Explaining answers out loud — especially in simple terms — can also be helpful.

“You might be able to look at your notes and recognize the information, but if you were actually tested on it, you wouldn't know it that deeply,” Thayer said. “The best way to learn something is to teach it. So imagine that you're teaching it to someone else. Can you put the information in simple terms that someone else would understand? If you can't, that's probably an indication that you need to study more.”

Thayer also emphasized that it’s important for students to prioritize their wellbeing.

“Learning just doesn't happen as well when you're stressed, when you're not sleeping well, when you're not eating well — your brain just literally can't process the information and learn it as well,” she said. “So you need to be prioritizing your health, your mental health and your sleep.”

The night before the exam

The night before an exam, students might be tempted to cram, but Thayer advises against pulling an all-nighter.

“They're going to want to stay up all night to make sure that they know the information, but that can actually be counterproductive, because then you are sacrificing your sleep and you're raising your stress levels,” she said.

Instead, Thayer recommends that students skim through their materials or take one last practice test — and prioritize getting a good night’s sleep.

The day of the exam

On the day of the exam, students should make sure they wake up on time and allow enough time so they’re not rushed. Thayer recommends that students get to the exam a little early.

Students should refrain from trying to cram the day of and should instead focus on reducing stress and anxiety. Thayer recommends that students sit and practice deep breathing. Another helpful activity, she said, is writing down your worries before the test.

“Spending five or 10 minutes writing about why they're worried and why they're feeling anxious can free up some of their brain power to focus on the tests,” she said. “It clears out those feelings of anxiety.”

Center for Academic Success
The Office of Academic Enrichment is housed in the Center for Academic Success at 148-150 S. College Avenue in Newark.

Other tips and resources

If possible, Thayer suggests that students study in groups as part of the variety of ways that they prepare for exams. Particularly if there’s a lot of information to learn, students can divvy up the content and teach each other.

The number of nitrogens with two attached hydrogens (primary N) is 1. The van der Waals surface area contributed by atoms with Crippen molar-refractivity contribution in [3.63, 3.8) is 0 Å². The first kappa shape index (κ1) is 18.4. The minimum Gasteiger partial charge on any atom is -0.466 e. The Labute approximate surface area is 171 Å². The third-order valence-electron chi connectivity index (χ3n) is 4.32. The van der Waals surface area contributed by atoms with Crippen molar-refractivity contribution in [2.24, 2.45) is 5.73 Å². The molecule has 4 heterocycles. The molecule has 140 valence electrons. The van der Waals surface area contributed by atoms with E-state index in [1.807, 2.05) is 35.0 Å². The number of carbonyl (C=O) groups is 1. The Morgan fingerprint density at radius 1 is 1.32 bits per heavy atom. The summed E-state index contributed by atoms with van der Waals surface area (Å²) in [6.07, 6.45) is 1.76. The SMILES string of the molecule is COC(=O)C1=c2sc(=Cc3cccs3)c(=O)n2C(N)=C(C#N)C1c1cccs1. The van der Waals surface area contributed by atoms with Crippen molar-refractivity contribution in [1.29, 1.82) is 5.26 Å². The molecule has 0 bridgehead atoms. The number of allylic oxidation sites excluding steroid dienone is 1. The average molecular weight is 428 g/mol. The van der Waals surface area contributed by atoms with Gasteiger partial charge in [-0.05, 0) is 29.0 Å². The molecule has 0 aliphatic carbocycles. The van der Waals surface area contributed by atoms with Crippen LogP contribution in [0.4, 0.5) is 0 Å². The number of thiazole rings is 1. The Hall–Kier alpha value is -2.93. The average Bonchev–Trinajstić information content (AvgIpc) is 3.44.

“It forces you to learn that information deeply, but then also hearing another person explaining it in a different way than your professor saying that or a different way than your book explained it is another way that you're taking that information in and processing that information,” Thayer said. “Motivation can also be contagious. If you’re not feeling particularly motivated or focused, working with a group of students who are can help you develop a sense of motivation.”

Thayer also said that short study sessions are better than long cramming sessions. Students also shouldn’t be tempted to wait until one exam is over to begin studying for the next one.

“The brain learns best in shorter amounts of time,” Thayer said. “Long study sessions about the same topic are not effective. If you're spending more than two or three hours on one subject, your brain is like a sponge, and it's full — it can't absorb anymore. Switching frequently between subjects and taking lots of breaks is more effective than long, sustained study sessions.”

Thayer encourages students to meet with an academic coach — not just ahead of finals, but at any point throughout the semester. Academic coaches can help students with academic support, study strategies, motivation and goal-setting, and time management. Students can schedule an academic coaching session online.

“Ideally, we'd like to see students earlier in the semester, so they can start using good learning strategies early on, but it’s never too late to meet with an academic coach,” Thayer said. “We can work together to make a plan and give them specific study strategies for their classes.”